Maycomb was an old town, but it was a tired town when I first knew it. In rainy weather the streets turned to red slop; grass grew on the sidewalks, the courthouse sagged in the square…Scout Finch.
I have never driven through rain quite like that.
It was early June of 2010 and the Old Man, Pookie and I were almost at the end of a weeklong road trip from Pookie’s college in Vermont, to her new school in Mississippi, and finally back home to Florida.
But first we had to make a long-overdue pilgrimage to Monroeville, Alabama, the real-life Maycomb where Harper Lee set her classic novel To Kill a Mockingbird. Where, as children, she and Truman Capote once lived next door to each other, making up stories and racing down sidewalks and through neighbors yards to the courthouse square.
It had to be a magical place.
On the map the drive from Oxford, Mississippi to Monroeville, Alabama looked easy enough: a few four-lane highways and a couple of two-lane country roads. It was just after dark when the rain started. It was somehow foggy and raining at the same time. The country back roads that were nothing on the map became treacherously curvy and hilly. Visibility was so bad that the Old Man used the navigation on his phone to tell me how far I had to go before the next twist in the road. There was no place to pull over.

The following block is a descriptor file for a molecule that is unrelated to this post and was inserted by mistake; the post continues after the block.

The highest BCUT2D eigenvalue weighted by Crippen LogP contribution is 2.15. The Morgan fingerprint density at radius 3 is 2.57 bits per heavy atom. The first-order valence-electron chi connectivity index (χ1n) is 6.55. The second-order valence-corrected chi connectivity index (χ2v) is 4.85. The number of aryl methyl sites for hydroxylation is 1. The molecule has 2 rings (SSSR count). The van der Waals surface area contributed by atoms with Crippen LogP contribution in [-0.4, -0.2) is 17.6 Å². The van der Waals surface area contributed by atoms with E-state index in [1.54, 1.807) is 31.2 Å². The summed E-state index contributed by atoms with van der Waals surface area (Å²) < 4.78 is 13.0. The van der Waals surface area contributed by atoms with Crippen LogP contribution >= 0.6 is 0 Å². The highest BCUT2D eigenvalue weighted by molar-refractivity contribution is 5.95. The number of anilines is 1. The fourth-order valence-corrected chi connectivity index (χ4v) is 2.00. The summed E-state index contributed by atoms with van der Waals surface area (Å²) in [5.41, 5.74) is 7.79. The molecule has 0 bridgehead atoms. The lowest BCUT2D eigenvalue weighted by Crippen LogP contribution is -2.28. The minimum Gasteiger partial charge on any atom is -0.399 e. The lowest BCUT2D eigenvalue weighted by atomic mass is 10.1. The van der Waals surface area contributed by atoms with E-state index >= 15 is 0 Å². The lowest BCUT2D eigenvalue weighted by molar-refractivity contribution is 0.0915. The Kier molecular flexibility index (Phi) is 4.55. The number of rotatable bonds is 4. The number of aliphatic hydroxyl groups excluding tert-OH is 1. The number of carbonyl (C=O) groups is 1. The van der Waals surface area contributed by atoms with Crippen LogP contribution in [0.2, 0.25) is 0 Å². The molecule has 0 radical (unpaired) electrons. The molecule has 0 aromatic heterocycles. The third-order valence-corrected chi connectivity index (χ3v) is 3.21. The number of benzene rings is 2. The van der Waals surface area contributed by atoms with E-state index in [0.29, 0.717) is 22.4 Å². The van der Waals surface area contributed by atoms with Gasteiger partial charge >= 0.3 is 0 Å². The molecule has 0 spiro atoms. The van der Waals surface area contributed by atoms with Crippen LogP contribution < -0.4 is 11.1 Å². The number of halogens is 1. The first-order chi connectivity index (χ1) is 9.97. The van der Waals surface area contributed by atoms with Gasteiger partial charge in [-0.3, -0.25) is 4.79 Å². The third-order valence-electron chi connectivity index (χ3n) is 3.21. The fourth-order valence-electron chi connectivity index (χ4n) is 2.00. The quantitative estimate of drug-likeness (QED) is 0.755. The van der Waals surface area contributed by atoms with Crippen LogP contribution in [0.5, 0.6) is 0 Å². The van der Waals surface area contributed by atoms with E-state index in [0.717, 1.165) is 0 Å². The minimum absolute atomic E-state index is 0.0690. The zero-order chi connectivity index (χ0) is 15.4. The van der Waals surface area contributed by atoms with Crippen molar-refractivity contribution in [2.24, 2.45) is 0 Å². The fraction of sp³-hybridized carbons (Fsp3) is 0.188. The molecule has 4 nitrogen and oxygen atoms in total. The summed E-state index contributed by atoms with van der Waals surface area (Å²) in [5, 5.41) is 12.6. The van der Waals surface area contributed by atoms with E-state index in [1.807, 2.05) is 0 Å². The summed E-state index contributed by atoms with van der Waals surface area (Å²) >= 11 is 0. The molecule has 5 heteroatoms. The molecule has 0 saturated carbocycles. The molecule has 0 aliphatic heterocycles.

Somehow we made it through the white knuckle drive and the rain began to subside just as we pulled into town. It was a Saturday night but nothing was open and no one was out. Even David’s Catfish House, where Miss Lee was rumored to be a regular patron, was fixin’ to close. It was no different than any other small town Southern county seat with a courthouse square.
The following morning we found the site of Miss Lee’s childhood home, which had been replaced by a walk-up dairy bar. The home where Capote spent time with his aunts burned in the 1940s. All that remains is the stone wall that separated the properties.
And Miss Lee. She still lives in her hometown. And today, 55 years after the publication of her only book, she announced that this summer she will publish Go Set A Watchman, a novel she completed in the 1950s which features a grown-up Scout Finch. I have already signed up for a copy.
So maybe Maycomb, Alabama is a magical place. Just like Cross Creek was magical for Marjorie Kinnan Rawlings, or Oxford was for Faulkner. Or maybe even your community. Even if it appears a little tired.